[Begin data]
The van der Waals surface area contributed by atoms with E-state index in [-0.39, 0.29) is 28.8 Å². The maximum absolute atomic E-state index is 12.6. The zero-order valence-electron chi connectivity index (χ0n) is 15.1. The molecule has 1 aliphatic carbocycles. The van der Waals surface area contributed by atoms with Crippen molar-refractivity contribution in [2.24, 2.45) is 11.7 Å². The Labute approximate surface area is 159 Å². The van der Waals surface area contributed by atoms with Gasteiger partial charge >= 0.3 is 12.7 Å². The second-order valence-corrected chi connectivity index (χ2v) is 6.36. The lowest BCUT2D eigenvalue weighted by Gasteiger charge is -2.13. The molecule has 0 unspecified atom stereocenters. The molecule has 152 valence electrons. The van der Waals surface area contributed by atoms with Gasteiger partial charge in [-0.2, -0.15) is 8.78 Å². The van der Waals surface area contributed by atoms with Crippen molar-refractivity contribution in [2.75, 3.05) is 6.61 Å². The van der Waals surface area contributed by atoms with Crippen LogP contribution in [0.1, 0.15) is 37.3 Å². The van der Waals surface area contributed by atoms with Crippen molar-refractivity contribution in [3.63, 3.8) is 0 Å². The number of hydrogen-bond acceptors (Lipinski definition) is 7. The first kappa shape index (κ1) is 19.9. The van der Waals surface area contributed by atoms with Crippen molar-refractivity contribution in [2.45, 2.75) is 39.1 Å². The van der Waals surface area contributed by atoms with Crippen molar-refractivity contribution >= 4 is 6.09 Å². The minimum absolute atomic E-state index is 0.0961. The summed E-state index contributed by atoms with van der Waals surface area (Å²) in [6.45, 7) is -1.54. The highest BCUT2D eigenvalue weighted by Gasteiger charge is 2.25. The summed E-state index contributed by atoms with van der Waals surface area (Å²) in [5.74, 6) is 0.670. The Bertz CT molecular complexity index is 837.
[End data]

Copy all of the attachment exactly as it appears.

The van der Waals surface area contributed by atoms with E-state index in [-0.39, 0.29) is 28.8 Å². The maximum absolute atomic E-state index is 12.6. The zero-order valence-electron chi connectivity index (χ0n) is 15.1. The molecule has 1 aliphatic carbocycles. The van der Waals surface area contributed by atoms with Crippen molar-refractivity contribution in [2.24, 2.45) is 11.7 Å². The Labute approximate surface area is 159 Å². The van der Waals surface area contributed by atoms with Gasteiger partial charge >= 0.3 is 12.7 Å². The second-order valence-corrected chi connectivity index (χ2v) is 6.36. The lowest BCUT2D eigenvalue weighted by Gasteiger charge is -2.13. The molecule has 0 unspecified atom stereocenters. The molecule has 152 valence electrons. The van der Waals surface area contributed by atoms with Gasteiger partial charge in [-0.2, -0.15) is 8.78 Å². The van der Waals surface area contributed by atoms with Crippen molar-refractivity contribution in [2.75, 3.05) is 6.61 Å². The van der Waals surface area contributed by atoms with Crippen LogP contribution in [0.1, 0.15) is 37.3 Å². The van der Waals surface area contributed by atoms with Crippen molar-refractivity contribution in [3.63, 3.8) is 0 Å². The number of hydrogen-bond acceptors (Lipinski definition) is 7. The first kappa shape index (κ1) is 19.9. The van der Waals surface area contributed by atoms with Crippen molar-refractivity contribution in [2.45, 2.75) is 39.1 Å². The van der Waals surface area contributed by atoms with Crippen molar-refractivity contribution >= 4 is 6.09 Å². The minimum absolute atomic E-state index is 0.0961. The summed E-state index contributed by atoms with van der Waals surface area (Å²) in [6.45, 7) is -1.54. The highest BCUT2D eigenvalue weighted by Gasteiger charge is 2.25. The summed E-state index contributed by atoms with van der Waals surface area (Å²) in [5.74, 6) is 0.670. The Bertz CT molecular complexity index is 837.